Advocates say that, in times like these, such deals are a no-brainer. Brands get exposure in high-visibility locations that were never available to them before, and cities (most of whom are reluctant to raise taxes at a time when unemployment is already at historic highs) get a revenue stream simply by signing a few pieces of paper. “We’ve been seeing, for a number of years, a trend toward more partnerships between communities and advertisers,” observes Jeff Golimowski, the communications director at the Outdoor Advertising Association of America. “It’s an opportunity for advertisers to reach consumers in new, surprising and delightful ways, and an opportunity for communities to develop new revenues.”

Opponents, however, are somewhat less delighted. They maintain that taxpayer-supported, civic property is no place for a junk-food ad, and the proliferation of public-space messaging is, in the words of Vanessa Gruen, special projects director at New York’s Municipal Art Society, “unnecessary, visual pollution.” One thing’s certain: As the recession deepens, more cities are likely to explore these measures. If it’s true that you can’t fight city hall, you may soon be able to buy an ad on it.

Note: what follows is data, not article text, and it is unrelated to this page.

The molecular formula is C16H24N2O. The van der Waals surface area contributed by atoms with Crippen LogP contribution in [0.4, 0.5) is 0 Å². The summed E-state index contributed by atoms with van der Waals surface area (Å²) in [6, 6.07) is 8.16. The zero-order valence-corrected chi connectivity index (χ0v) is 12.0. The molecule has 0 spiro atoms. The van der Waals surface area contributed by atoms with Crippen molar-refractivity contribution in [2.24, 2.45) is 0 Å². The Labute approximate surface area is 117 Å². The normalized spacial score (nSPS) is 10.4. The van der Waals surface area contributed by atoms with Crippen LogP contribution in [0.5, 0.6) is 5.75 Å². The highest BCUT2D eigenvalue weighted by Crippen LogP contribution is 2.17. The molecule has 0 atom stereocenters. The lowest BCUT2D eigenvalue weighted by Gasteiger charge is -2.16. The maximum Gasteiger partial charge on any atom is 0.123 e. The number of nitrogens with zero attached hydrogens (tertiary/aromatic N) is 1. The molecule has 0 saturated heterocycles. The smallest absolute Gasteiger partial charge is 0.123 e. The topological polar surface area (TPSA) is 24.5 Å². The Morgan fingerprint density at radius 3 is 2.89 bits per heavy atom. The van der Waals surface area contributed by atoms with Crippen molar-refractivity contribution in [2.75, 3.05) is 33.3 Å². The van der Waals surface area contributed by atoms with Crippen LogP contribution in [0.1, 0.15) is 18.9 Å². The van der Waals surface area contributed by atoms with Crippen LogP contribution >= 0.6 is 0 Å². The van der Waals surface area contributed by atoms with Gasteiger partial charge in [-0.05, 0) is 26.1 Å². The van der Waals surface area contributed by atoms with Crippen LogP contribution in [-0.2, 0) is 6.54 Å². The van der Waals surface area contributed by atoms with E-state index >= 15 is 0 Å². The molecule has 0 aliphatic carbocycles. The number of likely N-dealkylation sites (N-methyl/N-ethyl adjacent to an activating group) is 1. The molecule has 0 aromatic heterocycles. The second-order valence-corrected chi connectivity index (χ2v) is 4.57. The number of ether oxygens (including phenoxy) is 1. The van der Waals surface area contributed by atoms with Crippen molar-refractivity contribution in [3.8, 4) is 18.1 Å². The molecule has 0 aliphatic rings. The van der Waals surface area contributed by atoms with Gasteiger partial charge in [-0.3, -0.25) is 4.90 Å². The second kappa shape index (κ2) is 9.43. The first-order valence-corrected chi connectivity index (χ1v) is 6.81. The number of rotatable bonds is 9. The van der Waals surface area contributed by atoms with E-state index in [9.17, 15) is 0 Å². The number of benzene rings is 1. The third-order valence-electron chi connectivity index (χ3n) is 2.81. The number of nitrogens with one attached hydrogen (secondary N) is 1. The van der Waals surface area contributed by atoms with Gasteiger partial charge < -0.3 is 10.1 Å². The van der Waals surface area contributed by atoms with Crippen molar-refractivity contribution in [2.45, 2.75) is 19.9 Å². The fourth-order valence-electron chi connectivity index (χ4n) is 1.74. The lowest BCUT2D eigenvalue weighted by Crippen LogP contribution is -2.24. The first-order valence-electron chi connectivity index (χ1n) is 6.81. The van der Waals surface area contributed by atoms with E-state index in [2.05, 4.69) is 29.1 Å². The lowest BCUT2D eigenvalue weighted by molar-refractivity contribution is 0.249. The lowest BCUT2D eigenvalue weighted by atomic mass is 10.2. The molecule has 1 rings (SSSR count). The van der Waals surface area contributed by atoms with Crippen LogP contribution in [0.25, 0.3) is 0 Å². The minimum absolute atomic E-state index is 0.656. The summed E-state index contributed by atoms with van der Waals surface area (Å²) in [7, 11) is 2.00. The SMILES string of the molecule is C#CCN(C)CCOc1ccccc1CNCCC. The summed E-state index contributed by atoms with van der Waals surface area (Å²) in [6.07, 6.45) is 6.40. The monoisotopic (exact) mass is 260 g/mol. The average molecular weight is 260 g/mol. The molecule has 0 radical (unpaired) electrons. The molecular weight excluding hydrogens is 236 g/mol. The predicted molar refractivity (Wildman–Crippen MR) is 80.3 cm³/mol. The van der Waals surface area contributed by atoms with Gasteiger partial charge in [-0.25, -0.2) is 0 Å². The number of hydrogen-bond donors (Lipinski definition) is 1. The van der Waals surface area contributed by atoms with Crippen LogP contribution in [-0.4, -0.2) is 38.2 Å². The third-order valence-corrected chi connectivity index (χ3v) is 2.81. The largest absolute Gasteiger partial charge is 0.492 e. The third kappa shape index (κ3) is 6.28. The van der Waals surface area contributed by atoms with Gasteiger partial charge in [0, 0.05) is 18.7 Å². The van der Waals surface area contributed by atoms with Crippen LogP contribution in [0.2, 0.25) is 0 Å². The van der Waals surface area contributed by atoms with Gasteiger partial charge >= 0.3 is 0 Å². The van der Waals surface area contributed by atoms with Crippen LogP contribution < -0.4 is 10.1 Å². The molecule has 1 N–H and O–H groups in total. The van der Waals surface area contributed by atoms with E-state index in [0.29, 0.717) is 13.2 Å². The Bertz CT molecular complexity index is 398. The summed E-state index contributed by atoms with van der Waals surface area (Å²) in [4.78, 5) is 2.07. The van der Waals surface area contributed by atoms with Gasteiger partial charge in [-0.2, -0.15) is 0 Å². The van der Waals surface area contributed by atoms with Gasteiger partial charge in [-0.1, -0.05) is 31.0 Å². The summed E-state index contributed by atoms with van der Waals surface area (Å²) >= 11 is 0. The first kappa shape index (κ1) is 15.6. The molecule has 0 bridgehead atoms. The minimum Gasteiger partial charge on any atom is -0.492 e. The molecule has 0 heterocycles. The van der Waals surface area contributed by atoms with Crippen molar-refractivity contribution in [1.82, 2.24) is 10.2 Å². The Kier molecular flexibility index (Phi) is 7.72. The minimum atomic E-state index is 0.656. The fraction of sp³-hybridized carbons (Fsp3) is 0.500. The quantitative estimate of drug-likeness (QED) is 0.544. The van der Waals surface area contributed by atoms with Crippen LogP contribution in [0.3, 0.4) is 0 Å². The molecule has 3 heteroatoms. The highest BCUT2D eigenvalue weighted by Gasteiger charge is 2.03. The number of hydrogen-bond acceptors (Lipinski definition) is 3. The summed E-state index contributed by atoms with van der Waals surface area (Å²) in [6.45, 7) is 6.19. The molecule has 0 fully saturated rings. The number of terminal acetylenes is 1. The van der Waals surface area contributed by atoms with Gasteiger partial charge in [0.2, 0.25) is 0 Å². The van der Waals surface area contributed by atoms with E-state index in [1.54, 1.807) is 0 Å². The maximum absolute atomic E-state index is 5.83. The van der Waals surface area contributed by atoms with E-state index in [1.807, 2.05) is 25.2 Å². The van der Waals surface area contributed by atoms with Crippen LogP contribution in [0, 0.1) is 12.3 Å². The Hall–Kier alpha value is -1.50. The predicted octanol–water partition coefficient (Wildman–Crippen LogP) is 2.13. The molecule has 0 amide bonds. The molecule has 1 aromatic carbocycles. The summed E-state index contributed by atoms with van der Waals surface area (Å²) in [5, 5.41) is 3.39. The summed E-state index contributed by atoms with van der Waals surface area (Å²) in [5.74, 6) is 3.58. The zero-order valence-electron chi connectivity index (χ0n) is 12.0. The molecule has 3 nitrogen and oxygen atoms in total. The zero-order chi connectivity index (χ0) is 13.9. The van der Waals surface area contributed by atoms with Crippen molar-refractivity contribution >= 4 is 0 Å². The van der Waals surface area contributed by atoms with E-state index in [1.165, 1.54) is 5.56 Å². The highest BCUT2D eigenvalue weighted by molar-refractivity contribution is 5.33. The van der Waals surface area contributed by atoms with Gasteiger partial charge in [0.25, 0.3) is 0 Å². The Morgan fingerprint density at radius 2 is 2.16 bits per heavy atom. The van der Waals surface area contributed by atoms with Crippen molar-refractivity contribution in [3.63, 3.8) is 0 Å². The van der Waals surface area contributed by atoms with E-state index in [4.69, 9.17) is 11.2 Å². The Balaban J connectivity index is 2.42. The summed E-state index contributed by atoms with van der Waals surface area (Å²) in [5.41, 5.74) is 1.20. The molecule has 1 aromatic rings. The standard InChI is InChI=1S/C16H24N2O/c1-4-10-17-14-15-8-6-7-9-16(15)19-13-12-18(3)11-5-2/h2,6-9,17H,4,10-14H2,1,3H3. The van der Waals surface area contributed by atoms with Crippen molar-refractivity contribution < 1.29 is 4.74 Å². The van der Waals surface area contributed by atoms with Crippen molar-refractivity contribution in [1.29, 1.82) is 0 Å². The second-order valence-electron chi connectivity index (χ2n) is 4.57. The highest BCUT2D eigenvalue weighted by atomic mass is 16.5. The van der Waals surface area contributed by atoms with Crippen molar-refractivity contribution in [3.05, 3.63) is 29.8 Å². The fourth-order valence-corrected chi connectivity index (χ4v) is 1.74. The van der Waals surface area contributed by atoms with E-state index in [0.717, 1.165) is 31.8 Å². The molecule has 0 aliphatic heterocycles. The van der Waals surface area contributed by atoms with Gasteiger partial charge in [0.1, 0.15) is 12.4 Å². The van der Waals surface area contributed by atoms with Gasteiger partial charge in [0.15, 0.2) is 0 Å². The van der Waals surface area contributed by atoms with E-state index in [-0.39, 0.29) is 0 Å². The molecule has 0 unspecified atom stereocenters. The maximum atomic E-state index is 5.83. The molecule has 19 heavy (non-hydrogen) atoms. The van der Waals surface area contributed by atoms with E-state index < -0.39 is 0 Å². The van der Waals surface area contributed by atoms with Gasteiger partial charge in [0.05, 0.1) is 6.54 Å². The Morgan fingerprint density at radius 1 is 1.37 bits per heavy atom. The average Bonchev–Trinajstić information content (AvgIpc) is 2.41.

Brother, can you spare a budget?
It’s no mystery why municipalities are warming to the idea of selling ad space in formerly off-limits locations like parks and civic buildings: Most of them are either flat broke or deep in the red. Last year, for example, the city of Colorado Springs fell short of revenue projections by $10 million (in case that figure sounds small, consider that the city only has 407,000 residents). This year, another gap is expected. Last month, the city announced a partnership with Active Network of California to look into getting ad and sponsorship revenue out of the city’s many properties.

“While this is certainly timely with the economy, we’ve been considering it for three or four years,” says Sue Skiffington-Blumberg, the city’s public communications manager. Though Blumberg says that the city “will not be putting signs up on everything,” plenty of ideas are on the table. For example, she says, “Naming rights for our new state park will be under consideration.” Though Blumberg maintains that it will take until the 2010 budget is in to “have a feel for the revenues,” the Denver Post reported that the city hopes to take in as much as $5 million from the effort.